Fluorescence Microscopy/Neuroscience: Tricking the brain with optical trapping

Oct. 2, 2018
The team’s approach was enabled by protein engineering and fluorescence imaging advances.

The miniscule calcium carbonate crystals in your ear canals have a big job: They shift as your body changes position, letting your brain know your body’s location in, and linear acceleration through, space. Key to survival, these crystals (called otoliths or “ear stones”) are part of the body’s vestibular system, which has eluded understanding in large part because the movement needed to stimulate it has been a barrier. “It’s difficult to study activity in a moving brain,” says Ethan Scott, associate professor in the School of Biomedical Sciences at Australia’s University of Queensland.

But in a major innovation to overcome this barrier, Scott and his colleagues targeted the tiny crystals with optical trapping.1,2 Observing the effects with fluorescence microscopy, they not only clarified how the brain detects gravity and movement, they also won the 2018 Australian Museum Eureka Prize for Excellence in Interdisciplinary Scientific Research (see figure).

They used infrared (IR) laser light to move otoliths in immobile zebrafish, thereby generating a sense of movement in the brain and eliciting behaviors observed using their customized imaging system. “By tricking an animal into thinking it is moving while the brain remains stationary, we can now use advanced microscopy to study the cells and circuits across the brain responsible for motion processing, for the first time,” Scott says.

The setup

The team’s microscopy approach was enabled by protein engineering and fluorescence imaging advances—namely genetically encoded calcium indicators (GECIs) and selective planar illumination microscopy (SPIM). Their system provided two scanning light sheets and a fluorescence emission channel, along with a camera to image responses in the animal. To achieve optical trapping, a pair of 1064 nm beams, steered individually using gimbal-mounted mirrors, applied medial and lateral forces to two 55 µm otoliths in each live fish. The researchers used galvanometric mirrors to generate scanning light sheets and detected fluorescence emissions using the same objective they used to deliver the trapping beams.

Adjusting the imaging focal plane by way of an electrically tunable lens that, when synchronized with the galvo mirrors, allowed them to perform volumetric imaging without moving either the zebrafish or the imaging objective. Superior stability enabled them to consistently apply the trapping forces, which require sub-micron precision. Knowing that evidence of movement perception would show up in the fishes’ tails and eyes, the researchers imaged the tails using a low-power objective beneath the specimens, and the eyes using a fluorescence imaging camera. The results were consistent with previous work showing that optical trapping in this setup drives compensatory and proportional movements in both the tail and eyes.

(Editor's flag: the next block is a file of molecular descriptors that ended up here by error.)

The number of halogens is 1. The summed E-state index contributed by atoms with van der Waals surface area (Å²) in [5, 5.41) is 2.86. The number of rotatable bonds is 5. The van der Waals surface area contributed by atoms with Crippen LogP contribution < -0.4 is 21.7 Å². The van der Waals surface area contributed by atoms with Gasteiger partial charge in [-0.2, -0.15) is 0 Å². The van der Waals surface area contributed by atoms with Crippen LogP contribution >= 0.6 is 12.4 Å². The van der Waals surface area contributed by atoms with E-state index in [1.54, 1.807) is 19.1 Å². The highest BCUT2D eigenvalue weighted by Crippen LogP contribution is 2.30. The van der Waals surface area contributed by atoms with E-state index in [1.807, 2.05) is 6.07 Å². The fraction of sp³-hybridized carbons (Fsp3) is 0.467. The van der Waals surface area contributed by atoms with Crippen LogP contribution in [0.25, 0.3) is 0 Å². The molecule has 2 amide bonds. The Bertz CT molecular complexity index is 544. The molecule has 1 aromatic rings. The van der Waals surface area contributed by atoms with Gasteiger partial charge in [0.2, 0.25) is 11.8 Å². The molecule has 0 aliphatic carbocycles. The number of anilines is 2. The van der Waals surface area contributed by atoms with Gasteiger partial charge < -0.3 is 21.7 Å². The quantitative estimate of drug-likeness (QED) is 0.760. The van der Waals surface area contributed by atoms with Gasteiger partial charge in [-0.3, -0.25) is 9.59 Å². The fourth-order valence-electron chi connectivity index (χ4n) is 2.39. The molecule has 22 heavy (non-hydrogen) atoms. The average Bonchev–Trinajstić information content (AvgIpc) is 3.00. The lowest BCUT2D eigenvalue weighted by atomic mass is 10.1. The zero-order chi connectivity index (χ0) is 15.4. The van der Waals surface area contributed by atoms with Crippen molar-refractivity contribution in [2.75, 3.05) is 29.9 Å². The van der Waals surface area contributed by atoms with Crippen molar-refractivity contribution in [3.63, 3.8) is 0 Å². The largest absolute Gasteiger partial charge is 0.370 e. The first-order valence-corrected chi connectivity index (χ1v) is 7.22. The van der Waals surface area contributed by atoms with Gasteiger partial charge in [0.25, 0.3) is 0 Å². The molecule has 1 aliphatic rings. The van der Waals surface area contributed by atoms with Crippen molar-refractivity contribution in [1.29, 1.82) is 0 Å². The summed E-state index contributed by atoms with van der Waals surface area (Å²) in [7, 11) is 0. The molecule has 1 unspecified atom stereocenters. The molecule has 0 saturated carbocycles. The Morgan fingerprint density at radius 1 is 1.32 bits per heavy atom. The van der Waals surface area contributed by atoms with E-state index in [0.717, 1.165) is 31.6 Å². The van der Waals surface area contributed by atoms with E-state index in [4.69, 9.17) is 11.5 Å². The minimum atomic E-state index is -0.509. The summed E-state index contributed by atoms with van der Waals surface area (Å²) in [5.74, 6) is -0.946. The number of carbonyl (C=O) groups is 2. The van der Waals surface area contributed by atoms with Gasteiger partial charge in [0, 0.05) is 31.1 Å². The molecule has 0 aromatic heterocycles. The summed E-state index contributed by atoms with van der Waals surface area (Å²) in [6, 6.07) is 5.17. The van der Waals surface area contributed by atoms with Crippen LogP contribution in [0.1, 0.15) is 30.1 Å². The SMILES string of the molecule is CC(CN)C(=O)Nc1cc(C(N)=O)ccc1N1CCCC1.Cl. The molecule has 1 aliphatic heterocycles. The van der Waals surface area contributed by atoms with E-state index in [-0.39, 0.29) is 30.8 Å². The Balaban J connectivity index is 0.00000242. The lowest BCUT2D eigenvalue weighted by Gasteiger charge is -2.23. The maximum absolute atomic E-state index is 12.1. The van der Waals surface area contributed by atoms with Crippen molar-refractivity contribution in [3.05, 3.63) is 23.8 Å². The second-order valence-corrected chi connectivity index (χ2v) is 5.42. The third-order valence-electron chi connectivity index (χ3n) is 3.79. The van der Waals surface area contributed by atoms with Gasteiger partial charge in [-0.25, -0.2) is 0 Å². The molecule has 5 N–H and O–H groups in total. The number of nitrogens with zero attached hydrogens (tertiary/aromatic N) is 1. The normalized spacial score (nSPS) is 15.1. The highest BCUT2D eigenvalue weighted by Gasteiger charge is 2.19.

A cellular-resolution whole-brain map

The researchers next performed brain-wide calcium imaging during the optical trapping to identify which brain regions participate in vestibular perception and processing. Their results described the responses of individual neurons to various stimulus strengths and identified two functional neuron classes that proved to be excitable by—and one that is inhibited by—vestibular stimuli. They were able to identify 10 distinct brain regions that produced consistent vestibular responses. For each one, they generated a functional profile showing registered anatomical locations and their response types, as well as laterality of the vestibular neurons within them. They also reported the cellular responses elicited by the induced stimuli oriented in various directions.

The team’s work apparently is the first to perform calcium imaging on vestibular processing, and the first to map this processing brain-wide and at cellular resolution. However, the research makes clear that there is much more to learn, and thus opens the door to further investigation. “Across all of these observations,” they wrote, “the breadth and richness of the responses suggests a more extensive system for vestibular processing across larval zebrafish brain than has previously been appreciated.”


1. I. A. Favre-Bulle, G. Vanwalleghem, M. A. Taylor, H. Rubinsztein-Dunlop, and E. K. Scott., Biorxiv. (2018); https://doi.org/10.1101/302752.

2. I. A. Favre-Bulle, A. B. Stingoe, H. Rubinsztein-Dunlop, and E. K. Scott., Nat. Commun., 8, 630 (2017).

About the Author

Barbara Gefvert | Editor-in-Chief, BioOptics World (2008-2020)

Barbara G. Gefvert has been a science and technology editor and writer since 1987, and served as editor in chief on multiple publications, including Sensors magazine for nearly a decade.

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